MicroRNA Applications in Marine Biology

  • Carolina A. BoninEmail author
  • Andre J. van Wijnen
  • Eric A. Lewallen
Population Genetics (E Lewallen and C Bonin, Section Editors)
Part of the following topical collections:
  1. Topical Collection on Population Genetics


Purpose of Review

MicroRNAs (miRNAs) are single-stranded, short (~ 22 nt) non-coding RNAs that control gene expression in most metazoan taxa. These vital post-transcriptional regulators are emerging as a novel class of relatively well-conserved biomarkers useful to molecular ecologists working on non-model marine organisms. The purpose of this review is to provide researchers with a brief background on miRNAs and to explore recent applications in marine biology.

Recent Findings

MiRNA datasets have been broadly employed in studies concerning commercially important species (oysters and crustaceans), phylogenetics (particularly deep evolutionary splits), and environmental stressor responses (temperature and salinity). Most progress has been made in the characterization of cnidarian miRNAs and bivalve and crustacean immune-related miRNAs. The use of miRNAs in phylogenetics is still under debate due to the secondary loss of miRNAs in some lineages, but they have been successfully applied in the resolution of deep evolutionary splits. Finally, miRNAs have been investigated in abiotic stress responses, but data interpretation is limited by the high number of species-specific miRNAs detected in these studies. Improvements in miRNA database curation and functional annotation should provide more confidence in their use.


Due to their evolutionary conservation, resilience to degradation, and amenable bioinformatics workflows, miRNAs are a powerful molecular tool in marine genomics. MiRNA investigations regarding environmental stress response will be particularly useful due to their potential to reveal physiological alterations and disease. Thus, they may be ultimately utilized as bio-indicators of environmental health.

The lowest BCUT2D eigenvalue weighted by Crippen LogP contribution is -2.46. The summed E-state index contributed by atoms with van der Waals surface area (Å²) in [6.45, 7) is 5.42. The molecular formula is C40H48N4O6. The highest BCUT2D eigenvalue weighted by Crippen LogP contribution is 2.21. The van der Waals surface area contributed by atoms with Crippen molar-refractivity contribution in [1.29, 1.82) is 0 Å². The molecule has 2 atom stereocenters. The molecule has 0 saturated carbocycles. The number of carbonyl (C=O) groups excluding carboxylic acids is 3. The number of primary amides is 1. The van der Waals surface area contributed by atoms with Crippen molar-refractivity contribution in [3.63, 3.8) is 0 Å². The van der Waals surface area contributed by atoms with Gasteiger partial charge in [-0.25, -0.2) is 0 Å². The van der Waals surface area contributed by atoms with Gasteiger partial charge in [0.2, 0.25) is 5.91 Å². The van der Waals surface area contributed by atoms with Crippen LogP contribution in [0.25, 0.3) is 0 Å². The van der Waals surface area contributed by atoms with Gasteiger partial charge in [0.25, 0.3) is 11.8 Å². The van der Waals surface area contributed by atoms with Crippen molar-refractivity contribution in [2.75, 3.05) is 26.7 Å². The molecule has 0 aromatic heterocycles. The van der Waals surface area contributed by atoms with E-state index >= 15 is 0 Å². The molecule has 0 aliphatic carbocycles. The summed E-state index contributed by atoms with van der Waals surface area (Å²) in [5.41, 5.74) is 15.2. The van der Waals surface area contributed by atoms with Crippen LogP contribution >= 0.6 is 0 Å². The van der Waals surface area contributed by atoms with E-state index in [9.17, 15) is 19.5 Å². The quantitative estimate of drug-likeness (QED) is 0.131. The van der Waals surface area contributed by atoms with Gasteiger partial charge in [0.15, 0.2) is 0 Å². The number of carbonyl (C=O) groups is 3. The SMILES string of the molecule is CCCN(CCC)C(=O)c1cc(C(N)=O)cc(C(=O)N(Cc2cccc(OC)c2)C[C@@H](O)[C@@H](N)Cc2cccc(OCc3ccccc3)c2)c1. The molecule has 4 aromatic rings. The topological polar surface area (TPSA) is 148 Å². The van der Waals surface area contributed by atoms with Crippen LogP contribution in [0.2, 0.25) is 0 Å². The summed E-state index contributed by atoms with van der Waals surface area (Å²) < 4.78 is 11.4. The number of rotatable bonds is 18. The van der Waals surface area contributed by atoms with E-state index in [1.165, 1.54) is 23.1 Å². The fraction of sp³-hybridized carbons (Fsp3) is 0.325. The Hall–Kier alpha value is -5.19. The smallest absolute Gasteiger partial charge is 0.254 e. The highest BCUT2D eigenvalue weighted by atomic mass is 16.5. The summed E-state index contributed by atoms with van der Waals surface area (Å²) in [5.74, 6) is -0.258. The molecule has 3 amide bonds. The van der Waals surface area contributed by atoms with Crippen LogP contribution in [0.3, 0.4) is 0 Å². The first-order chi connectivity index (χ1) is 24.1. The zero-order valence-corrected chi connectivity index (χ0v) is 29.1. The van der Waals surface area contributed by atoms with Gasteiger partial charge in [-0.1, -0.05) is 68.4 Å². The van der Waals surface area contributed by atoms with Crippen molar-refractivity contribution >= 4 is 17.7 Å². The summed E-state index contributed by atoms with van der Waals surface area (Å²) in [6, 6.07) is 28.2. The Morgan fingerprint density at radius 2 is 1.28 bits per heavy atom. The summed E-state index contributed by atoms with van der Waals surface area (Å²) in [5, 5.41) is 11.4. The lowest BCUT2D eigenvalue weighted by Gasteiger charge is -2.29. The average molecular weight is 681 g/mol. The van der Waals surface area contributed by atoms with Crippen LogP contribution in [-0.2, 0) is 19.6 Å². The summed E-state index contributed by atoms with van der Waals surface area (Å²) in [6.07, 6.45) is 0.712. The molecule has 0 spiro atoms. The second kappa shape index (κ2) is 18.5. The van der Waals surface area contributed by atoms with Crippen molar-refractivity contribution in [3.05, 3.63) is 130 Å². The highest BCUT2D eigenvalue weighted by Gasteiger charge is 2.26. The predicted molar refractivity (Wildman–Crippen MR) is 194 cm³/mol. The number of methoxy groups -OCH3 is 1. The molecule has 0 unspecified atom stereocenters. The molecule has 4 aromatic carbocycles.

Marine invertebrates Epigenetics Ecological genomics Phylogenomics Epigenomics 



We are grateful to Dr. Michelle Penn-Marshall (Vice President for Research and Associate Provost) and Dr. Deidre Gibson (Chair, Department of Marine and Environmental Sciences) at Hampton University for logistical support. We also thank Nefertiti Smith and Isaiah Milton for assistance with acquiring literature used in this review.

Funding Information

This work was funded by Hampton University Faculty Research Awards to C. Bonin and E. Lewallen. Additionally, the National Oceanic and Atmospheric Administration Living Marine Resources Cooperative Science Center provided funds for the preparation of this manuscript (NOAA-LMRCSC-FY2016; Award #NA16SEC4810007).

Compliance with Ethical Standards

Conflict of Interest

All authors declare no conflict of interest.

Human and Animal Rights and Informed Consent

This article does not involve human or animal subject studies performed by the authors.


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Copyright information

© Springer Nature Switzerland AG 2019

Authors and Affiliations

  • Carolina A. Bonin
    • 1
    Email author
  • Andre J. van Wijnen
    • 2
  • Eric A. Lewallen
    • 3
  1. 1.Department of Marine and Environmental SciencesHampton UniversityHamptonUSA
  2. 2.Department of Biochemistry & Molecular Biology and Orthopedic SurgeryMayo ClinicRochesterUSA
  3. 3.Department of Biological SciencesHampton UniversityHamptonUSA

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